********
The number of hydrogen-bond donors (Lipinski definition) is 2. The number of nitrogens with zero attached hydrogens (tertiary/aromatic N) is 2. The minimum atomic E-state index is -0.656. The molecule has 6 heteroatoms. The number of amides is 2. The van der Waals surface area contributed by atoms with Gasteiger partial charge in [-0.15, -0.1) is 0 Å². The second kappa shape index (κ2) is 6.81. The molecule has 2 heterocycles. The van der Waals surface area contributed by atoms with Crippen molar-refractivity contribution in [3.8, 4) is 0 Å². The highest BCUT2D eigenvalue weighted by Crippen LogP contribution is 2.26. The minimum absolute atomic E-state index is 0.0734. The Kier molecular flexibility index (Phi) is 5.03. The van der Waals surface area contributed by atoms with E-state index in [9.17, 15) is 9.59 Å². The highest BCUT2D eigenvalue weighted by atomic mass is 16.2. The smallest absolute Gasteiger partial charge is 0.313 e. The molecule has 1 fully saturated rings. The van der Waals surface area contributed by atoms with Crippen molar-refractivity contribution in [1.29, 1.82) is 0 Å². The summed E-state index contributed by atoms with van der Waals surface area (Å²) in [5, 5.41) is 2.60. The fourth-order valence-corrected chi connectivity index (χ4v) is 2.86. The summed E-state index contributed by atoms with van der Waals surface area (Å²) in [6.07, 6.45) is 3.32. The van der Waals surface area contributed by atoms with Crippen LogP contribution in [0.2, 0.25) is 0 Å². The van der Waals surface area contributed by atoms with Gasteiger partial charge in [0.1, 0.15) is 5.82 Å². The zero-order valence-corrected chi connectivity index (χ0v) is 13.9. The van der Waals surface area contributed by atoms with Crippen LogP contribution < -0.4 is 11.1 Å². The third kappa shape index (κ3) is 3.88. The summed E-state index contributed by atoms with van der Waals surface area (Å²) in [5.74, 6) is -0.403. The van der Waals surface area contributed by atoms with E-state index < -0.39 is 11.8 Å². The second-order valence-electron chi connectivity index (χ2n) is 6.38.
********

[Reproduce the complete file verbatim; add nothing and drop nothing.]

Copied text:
The number of hydrogen-bond donors (Lipinski definition) is 2. The number of nitrogens with zero attached hydrogens (tertiary/aromatic N) is 2. The minimum atomic E-state index is -0.656. The molecule has 6 heteroatoms. The number of amides is 2. The van der Waals surface area contributed by atoms with Gasteiger partial charge in [-0.15, -0.1) is 0 Å². The second kappa shape index (κ2) is 6.81. The molecule has 2 heterocycles. The van der Waals surface area contributed by atoms with Crippen molar-refractivity contribution in [3.8, 4) is 0 Å². The highest BCUT2D eigenvalue weighted by Crippen LogP contribution is 2.26. The minimum absolute atomic E-state index is 0.0734. The Kier molecular flexibility index (Phi) is 5.03. The van der Waals surface area contributed by atoms with E-state index in [9.17, 15) is 9.59 Å². The highest BCUT2D eigenvalue weighted by atomic mass is 16.2. The smallest absolute Gasteiger partial charge is 0.313 e. The molecule has 1 fully saturated rings. The van der Waals surface area contributed by atoms with Crippen molar-refractivity contribution in [1.29, 1.82) is 0 Å². The summed E-state index contributed by atoms with van der Waals surface area (Å²) in [5, 5.41) is 2.60. The fourth-order valence-corrected chi connectivity index (χ4v) is 2.86. The summed E-state index contributed by atoms with van der Waals surface area (Å²) in [6.07, 6.45) is 3.32. The van der Waals surface area contributed by atoms with Crippen LogP contribution in [0.2, 0.25) is 0 Å². The van der Waals surface area contributed by atoms with Gasteiger partial charge in [0.1, 0.15) is 5.82 Å². The zero-order valence-corrected chi connectivity index (χ0v) is 13.9. The van der Waals surface area contributed by atoms with Crippen LogP contribution < -0.4 is 11.1 Å². The third kappa shape index (κ3) is 3.88. The summed E-state index contributed by atoms with van der Waals surface area (Å²) in [5.74, 6) is -0.403. The van der Waals surface area contributed by atoms with E-state index < -0.39 is 11.8 Å². The second-order valence-electron chi connectivity index (χ2n) is 6.38.